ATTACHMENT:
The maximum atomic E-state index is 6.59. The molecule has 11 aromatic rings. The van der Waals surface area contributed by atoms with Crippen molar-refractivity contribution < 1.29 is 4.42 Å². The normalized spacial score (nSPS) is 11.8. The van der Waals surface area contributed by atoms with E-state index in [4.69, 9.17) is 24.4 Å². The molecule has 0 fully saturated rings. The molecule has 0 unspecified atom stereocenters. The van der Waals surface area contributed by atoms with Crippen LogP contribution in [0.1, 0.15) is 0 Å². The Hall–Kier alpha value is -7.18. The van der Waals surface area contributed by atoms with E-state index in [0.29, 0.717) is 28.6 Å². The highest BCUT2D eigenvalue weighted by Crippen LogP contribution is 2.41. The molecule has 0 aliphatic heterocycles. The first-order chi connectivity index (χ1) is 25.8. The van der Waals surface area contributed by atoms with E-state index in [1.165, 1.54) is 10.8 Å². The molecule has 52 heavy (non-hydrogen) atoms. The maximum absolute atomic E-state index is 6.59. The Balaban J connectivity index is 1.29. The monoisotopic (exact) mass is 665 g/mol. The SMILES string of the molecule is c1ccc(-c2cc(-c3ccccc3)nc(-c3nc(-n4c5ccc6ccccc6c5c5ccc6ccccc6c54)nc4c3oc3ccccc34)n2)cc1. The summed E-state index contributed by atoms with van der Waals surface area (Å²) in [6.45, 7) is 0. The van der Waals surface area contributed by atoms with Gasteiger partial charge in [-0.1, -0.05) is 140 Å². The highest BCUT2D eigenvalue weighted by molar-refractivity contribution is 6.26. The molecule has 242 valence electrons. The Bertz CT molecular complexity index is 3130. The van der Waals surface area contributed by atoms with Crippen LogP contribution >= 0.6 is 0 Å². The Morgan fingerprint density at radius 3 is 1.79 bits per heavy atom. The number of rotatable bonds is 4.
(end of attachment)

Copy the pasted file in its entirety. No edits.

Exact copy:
The maximum atomic E-state index is 6.59. The molecule has 11 aromatic rings. The van der Waals surface area contributed by atoms with Crippen molar-refractivity contribution < 1.29 is 4.42 Å². The normalized spacial score (nSPS) is 11.8. The van der Waals surface area contributed by atoms with E-state index in [4.69, 9.17) is 24.4 Å². The molecule has 0 fully saturated rings. The molecule has 0 unspecified atom stereocenters. The van der Waals surface area contributed by atoms with Crippen LogP contribution in [0.1, 0.15) is 0 Å². The Hall–Kier alpha value is -7.18. The van der Waals surface area contributed by atoms with E-state index in [0.29, 0.717) is 28.6 Å². The highest BCUT2D eigenvalue weighted by Crippen LogP contribution is 2.41. The molecule has 0 aliphatic heterocycles. The first-order chi connectivity index (χ1) is 25.8. The van der Waals surface area contributed by atoms with E-state index in [1.165, 1.54) is 10.8 Å². The molecule has 52 heavy (non-hydrogen) atoms. The maximum absolute atomic E-state index is 6.59. The Balaban J connectivity index is 1.29. The monoisotopic (exact) mass is 665 g/mol. The SMILES string of the molecule is c1ccc(-c2cc(-c3ccccc3)nc(-c3nc(-n4c5ccc6ccccc6c5c5ccc6ccccc6c54)nc4c3oc3ccccc34)n2)cc1. The summed E-state index contributed by atoms with van der Waals surface area (Å²) in [6.45, 7) is 0. The van der Waals surface area contributed by atoms with Gasteiger partial charge in [-0.1, -0.05) is 140 Å². The highest BCUT2D eigenvalue weighted by molar-refractivity contribution is 6.26. The molecule has 242 valence electrons. The Bertz CT molecular complexity index is 3130. The van der Waals surface area contributed by atoms with Crippen LogP contribution >= 0.6 is 0 Å². The Morgan fingerprint density at radius 3 is 1.79 bits per heavy atom. The number of rotatable bonds is 4.